The dye transfer imbibition (IB) film process :

The original three color dye transfer process was a way to produce color movies unlike any of the methods that followed.
A unique camera exposed three film strips simultaneously using mirrors and prisms. The mechanism that 'printed' the color dyes onto the positive print was not a photo-chemical process. It was more physical, like lithographic printing. Three metallic color dyes were added one at a time to clear film: The term imbibition comes from the fact that a blank film "drinks" or imbibes the color from three dye soaked strips. Each master printing strip or "Matrix" contained a gelatin relief contour surface derived from the amount of color light shot in the original scene.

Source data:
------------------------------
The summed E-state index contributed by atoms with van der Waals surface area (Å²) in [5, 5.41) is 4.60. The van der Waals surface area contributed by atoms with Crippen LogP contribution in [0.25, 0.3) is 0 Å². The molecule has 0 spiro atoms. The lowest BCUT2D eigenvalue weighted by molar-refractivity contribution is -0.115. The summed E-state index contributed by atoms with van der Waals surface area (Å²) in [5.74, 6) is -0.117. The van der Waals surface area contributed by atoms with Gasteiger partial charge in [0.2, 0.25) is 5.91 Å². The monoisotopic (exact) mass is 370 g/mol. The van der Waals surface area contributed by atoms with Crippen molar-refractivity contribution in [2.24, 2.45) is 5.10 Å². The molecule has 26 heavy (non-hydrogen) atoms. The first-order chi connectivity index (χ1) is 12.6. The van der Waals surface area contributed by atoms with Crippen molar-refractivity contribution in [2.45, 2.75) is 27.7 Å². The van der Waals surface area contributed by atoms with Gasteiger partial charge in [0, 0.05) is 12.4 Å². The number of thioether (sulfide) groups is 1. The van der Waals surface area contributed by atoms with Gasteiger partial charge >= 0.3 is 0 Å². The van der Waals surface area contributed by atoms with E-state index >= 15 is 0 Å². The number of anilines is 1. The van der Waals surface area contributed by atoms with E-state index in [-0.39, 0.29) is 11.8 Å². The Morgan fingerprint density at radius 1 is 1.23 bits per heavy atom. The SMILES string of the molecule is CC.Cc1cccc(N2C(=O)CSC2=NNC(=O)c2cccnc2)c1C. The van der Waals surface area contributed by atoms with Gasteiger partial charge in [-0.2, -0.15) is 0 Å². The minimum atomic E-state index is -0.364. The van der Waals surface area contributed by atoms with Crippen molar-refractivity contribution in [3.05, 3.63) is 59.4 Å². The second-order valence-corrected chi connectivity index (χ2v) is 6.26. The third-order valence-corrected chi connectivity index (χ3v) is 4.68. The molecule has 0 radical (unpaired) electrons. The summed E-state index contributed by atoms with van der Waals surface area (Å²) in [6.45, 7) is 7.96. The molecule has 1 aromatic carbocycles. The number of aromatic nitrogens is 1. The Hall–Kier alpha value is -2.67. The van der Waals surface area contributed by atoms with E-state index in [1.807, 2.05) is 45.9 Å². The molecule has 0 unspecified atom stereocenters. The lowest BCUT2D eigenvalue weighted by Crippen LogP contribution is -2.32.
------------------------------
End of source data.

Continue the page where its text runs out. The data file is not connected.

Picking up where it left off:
It didn’t even rely on color film, but used three separate black and white strips to record the color information. A way to picture this is how a plain rubber stamp that has no color of its own, prints in whatever color stamp pad is used. Since there was no actual color in the original negatives, there was no color to fade with time. The ability to restore the film to its original color fidelity would be limited only by the longevity of the original black and white negatives. That's why it's possible to see a restored color version of "The Wizard of Oz" or "Gone With the Wind".*

In 1973 Technicolor abandoned the I.B. process. The equipment was sold and moved to China. The company continued using a single film strip process similar to Eastman.